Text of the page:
Minister for Higher Education and Skills Peter Hall today joined the Gippsland Tertiary Education Council (GTEC) to initiate stronger partnerships between local industry and training providers.
At an industry forum in Traralgon, Mr Hall said the region’s economic prosperity was dependent on aligning the training on offer and the skills that were needed.
"Students deserve to graduate with the most relevant training to help them find good jobs," Mr Hall said.
"And I know that the Gippsland business community expects the region’s training sector to develop the skills its workforce needs."
Three of Gippsland’s top five employing industries – health care and social assistance, construction and agriculture, and forestry and fishing – are among the most studied vocational training pathways.
One quarter of enrolments are in areas of skills shortages and Gippsland enrolments are increasingly in higher qualifications, such as Diplomas and Advanced Diplomas.
Mr Hall said while the signs were positive, the Government had listened to feedback from Gippsland employers highlighting the need for improved collaboration between tertiary education providers and industry.
"While there is good alignment between employment and training in the region, Gippsland’s industry is changing rapidly," Mr Hall said.
"That is why, when responding to the Gippsland Tertiary Education Plan last year, I formed the GTEC to create a better fit between education provision and the future needs of industry in the Gippsland region."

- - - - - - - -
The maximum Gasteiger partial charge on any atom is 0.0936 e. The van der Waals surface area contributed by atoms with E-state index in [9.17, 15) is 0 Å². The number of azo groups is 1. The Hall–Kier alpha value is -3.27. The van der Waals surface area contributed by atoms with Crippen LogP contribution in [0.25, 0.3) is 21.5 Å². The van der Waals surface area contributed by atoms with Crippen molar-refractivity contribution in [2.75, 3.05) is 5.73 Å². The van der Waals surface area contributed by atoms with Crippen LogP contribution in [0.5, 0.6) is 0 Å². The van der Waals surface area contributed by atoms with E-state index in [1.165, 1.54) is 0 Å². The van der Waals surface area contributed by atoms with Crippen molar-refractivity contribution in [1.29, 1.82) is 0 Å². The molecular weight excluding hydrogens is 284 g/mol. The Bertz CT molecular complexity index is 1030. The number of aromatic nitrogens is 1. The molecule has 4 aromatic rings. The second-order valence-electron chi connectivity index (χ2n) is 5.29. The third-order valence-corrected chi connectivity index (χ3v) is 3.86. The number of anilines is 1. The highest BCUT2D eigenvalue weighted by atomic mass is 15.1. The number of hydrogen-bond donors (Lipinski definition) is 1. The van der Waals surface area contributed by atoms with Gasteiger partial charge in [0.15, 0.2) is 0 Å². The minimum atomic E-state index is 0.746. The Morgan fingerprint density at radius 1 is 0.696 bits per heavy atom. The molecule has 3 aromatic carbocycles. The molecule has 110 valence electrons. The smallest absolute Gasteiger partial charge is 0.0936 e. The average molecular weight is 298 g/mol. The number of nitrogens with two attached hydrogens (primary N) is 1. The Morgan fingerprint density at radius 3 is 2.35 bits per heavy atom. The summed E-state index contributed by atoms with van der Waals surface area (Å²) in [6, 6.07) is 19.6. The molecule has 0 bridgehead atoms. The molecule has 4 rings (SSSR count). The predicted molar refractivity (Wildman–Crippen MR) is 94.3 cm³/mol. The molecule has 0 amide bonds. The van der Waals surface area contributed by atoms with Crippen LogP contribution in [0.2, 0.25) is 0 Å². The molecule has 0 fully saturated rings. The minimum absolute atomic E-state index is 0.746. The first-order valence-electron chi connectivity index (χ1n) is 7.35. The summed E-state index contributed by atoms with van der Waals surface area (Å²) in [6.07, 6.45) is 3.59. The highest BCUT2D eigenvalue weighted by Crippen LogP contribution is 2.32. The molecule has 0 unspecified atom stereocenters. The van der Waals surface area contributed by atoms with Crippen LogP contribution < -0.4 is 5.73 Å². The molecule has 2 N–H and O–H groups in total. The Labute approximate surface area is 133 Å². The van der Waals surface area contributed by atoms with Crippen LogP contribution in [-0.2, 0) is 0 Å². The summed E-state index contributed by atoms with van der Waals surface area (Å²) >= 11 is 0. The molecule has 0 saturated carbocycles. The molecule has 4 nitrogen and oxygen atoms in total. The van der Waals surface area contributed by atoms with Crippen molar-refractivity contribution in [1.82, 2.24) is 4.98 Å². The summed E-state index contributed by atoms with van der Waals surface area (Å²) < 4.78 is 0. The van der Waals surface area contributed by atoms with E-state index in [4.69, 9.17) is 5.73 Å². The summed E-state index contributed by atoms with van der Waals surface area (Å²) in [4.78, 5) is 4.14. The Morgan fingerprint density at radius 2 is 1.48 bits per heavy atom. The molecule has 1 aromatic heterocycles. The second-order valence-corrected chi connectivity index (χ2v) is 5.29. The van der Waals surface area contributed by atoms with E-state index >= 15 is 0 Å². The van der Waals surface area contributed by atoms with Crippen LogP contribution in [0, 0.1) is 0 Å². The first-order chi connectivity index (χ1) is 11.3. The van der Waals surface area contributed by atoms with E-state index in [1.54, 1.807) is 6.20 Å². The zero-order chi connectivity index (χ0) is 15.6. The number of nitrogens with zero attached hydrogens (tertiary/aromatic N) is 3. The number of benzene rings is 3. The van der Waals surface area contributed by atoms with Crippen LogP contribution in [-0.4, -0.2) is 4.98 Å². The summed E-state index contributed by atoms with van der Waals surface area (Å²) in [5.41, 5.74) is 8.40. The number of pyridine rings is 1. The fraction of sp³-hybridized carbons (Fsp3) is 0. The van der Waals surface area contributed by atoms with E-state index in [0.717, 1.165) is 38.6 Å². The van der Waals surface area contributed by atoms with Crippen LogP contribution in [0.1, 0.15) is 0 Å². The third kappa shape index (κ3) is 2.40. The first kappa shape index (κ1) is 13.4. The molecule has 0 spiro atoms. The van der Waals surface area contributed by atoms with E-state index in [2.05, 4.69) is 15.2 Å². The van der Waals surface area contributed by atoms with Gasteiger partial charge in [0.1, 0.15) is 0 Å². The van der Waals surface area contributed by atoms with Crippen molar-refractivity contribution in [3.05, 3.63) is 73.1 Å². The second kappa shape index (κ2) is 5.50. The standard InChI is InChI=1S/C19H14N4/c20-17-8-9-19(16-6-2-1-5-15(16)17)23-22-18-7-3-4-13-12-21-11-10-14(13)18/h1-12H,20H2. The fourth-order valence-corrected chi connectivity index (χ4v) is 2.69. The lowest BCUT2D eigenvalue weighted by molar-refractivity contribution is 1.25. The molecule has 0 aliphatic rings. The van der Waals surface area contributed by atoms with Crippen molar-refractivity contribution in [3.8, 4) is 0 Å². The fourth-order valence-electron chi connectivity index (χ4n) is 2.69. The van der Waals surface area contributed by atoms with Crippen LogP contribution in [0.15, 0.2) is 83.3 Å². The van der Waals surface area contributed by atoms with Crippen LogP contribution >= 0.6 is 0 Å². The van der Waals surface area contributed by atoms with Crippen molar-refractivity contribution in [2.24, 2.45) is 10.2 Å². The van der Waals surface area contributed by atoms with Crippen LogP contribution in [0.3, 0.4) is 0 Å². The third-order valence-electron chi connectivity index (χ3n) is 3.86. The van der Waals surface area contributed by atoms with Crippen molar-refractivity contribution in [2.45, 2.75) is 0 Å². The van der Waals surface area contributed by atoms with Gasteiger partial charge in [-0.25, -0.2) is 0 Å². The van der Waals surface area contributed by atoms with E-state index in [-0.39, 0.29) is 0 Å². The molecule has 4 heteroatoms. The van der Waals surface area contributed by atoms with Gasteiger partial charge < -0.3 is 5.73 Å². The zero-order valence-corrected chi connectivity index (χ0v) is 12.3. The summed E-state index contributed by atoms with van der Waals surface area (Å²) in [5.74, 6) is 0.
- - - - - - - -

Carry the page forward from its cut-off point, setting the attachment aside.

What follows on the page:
GTEC chair Dr Peter Veenker said council members had been drawn from Gippsland’s community and education sectors as well as from local industry.
"We will focus on ensuring tertiary education and training is informed by the priorities of the region’s industries and businesses," Dr Veenker said.
Dr Veenker also welcomed progress on the $5 million Technology Enabled Learning Centres (TELCs), which will provide flexible training options for Gippsland residents.
"The goal for these centres is to ensure that Gippsland students can study locally in high-tech study spaces instead of relocating to the city to access tertiary education," Dr Veenker said.
Eight sites will be ready this semester, with a further 13 to be rolled out over the year.
One of the first courses to be delivered via the TELCs will be the Diploma of Community Health, a qualification developed by GippsTAFE, Monash University and Chisholm and funded through the Government’s Regional Partnerships Facilitation Fund.
Media contact: Ashley Gardiner 0427 560 438